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Seeds of Doubt Remain

In reply to the Central Statistics Office's rejoinder (18 April 2015) to his article (28 March 2015), the author examines the CSO's methodological improvisations to find out if they could have contributed to the higher estimates of growth in the private corporate sector in 2013-14. He concludes that there are reasons to maintain the seeds of doubt expressed in his initial contribution.

On Interest, Investment and Economic Growth

In “The Interest Rate Affair,” Sugata Marjit (EPW, 4 April 2015) points out the deficiency of one particular mainstream macro­economic viewpoint.

No Room for Doubts on New GDP Numbers

The Central Statistics Office argues that the doubts expressed about the fi nal estimates of the output of the non-financial corporate sector are misplaced. A rejoinder to "Seeds of Doubt on New GDP Numbers: Private Corporate Sector Overestimated?" (EPW, 28 March 2015).

The Chilling Effect of Restraints

This response to Indira Jaising and Ritu Menon's "Ethics and Theatrics" (EPW, 28 March 2015) says blaming Leslee Udwin, maker of the controversial India's Daughter and her promoters for not addressing the different contexts of rape is missing the point.

Caste amongst Schoolchildren

The author's response to Disha Nawani's critique "Caste among Schoolchildren" (EPW, 6 September 2014) says she has missed the crux of his arguments.

Microfinance Remains Relevant

Another response to David Hulme and Mathilde Maitrot's "Has Microfi nance Lost Its Moral Compass?" (EPW, 29 November 2014), which takes a closer look at the role and working of microfinance institutions in India

On the Legitimacy of the Indian State

Among the concerns of C P Bhambri’s response (“Revolutionary Armed Struggle in India,” EPW, 14 February 2015) to Sumanta Banerjee’s article titled “Hanoi (1965–68), Gaza (2014): Continuity and Divergence over Half a Century” (EPW, 6 September 2014) is to critique the Naxalite/Maoist (henceforth s

More on Maratha Politics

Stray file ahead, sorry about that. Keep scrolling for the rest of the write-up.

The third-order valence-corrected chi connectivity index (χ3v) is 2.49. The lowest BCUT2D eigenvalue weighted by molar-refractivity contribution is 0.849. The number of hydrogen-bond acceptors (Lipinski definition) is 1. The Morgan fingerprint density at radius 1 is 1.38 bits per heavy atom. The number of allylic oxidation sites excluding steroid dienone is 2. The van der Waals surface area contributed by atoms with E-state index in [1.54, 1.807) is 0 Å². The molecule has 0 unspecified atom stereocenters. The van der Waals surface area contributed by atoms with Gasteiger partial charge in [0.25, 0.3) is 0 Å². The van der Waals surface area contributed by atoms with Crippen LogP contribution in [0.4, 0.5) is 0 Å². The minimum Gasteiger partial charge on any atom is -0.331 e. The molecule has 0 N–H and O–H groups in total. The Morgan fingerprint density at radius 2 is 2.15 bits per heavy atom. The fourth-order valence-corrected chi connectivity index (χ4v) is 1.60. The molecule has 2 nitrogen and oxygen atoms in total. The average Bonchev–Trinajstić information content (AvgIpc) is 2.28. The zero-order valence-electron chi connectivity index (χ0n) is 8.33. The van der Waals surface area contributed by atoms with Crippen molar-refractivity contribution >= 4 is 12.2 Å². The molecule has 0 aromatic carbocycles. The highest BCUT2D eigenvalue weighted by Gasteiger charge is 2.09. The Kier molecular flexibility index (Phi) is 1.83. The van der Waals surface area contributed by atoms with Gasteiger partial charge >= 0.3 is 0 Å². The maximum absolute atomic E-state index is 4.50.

A brief look at the history of Congress-Maratha dominance in Maharashtra politics, in response to Suhas Palshikar's "Farewell to Maratha Politics? Assembly Election in Maharashtra"(EPW, 1 November 2014).

Irrigation and Energy Nexus

Groundwater ha s emerged as the mainstay of irrigated agriculture in India. However, ineffective institutional arrangements for its management have resulted in both groundwater over-exploitation and wasteful use of energy. To address the dependence of groundwater use on energy, suggestions have been made to adopt solar-powered irrigation pumps. It is argued that solar pumps are not only economically unviable, but under the present policy context, their use would do little to reduce groundwater and energy use in Indian agriculture.

The Nicobarese 'Letters of Sufferings: In Protest, Respectfully Yours'

I read Pankaj Sekhsaria’s “Disaster as a Catalyst for Military Expansionism: The Case of the Nicobar Islands” (EPW, 3 January 2015) with interest.

Revolutionary Armed Struggle in India

This comment on the ever-present tussle between the Indian Naxal movement and the Indian state, as also the role of the Maoist leadership, is a response to Sumanta Banerjee's "Hanoi (1965-68), Gaza (2014): Continuity and Divergence over Half a Century" (EPW, 6 September 2014).

Policy Insights for Vidarbha's Economy

This response to "Generating Agrarian Dynamism: Saurashtra's Lessons for Vidarbha" (Tushaar Shah, Yashree Mehta, Vivek Kher, and Alka Palrecha, EPW, 28 June 2014) agrees in part with the authors but contests their claim that stepping up public investment in agriculture is not the only way of accelerating agricultural growth.

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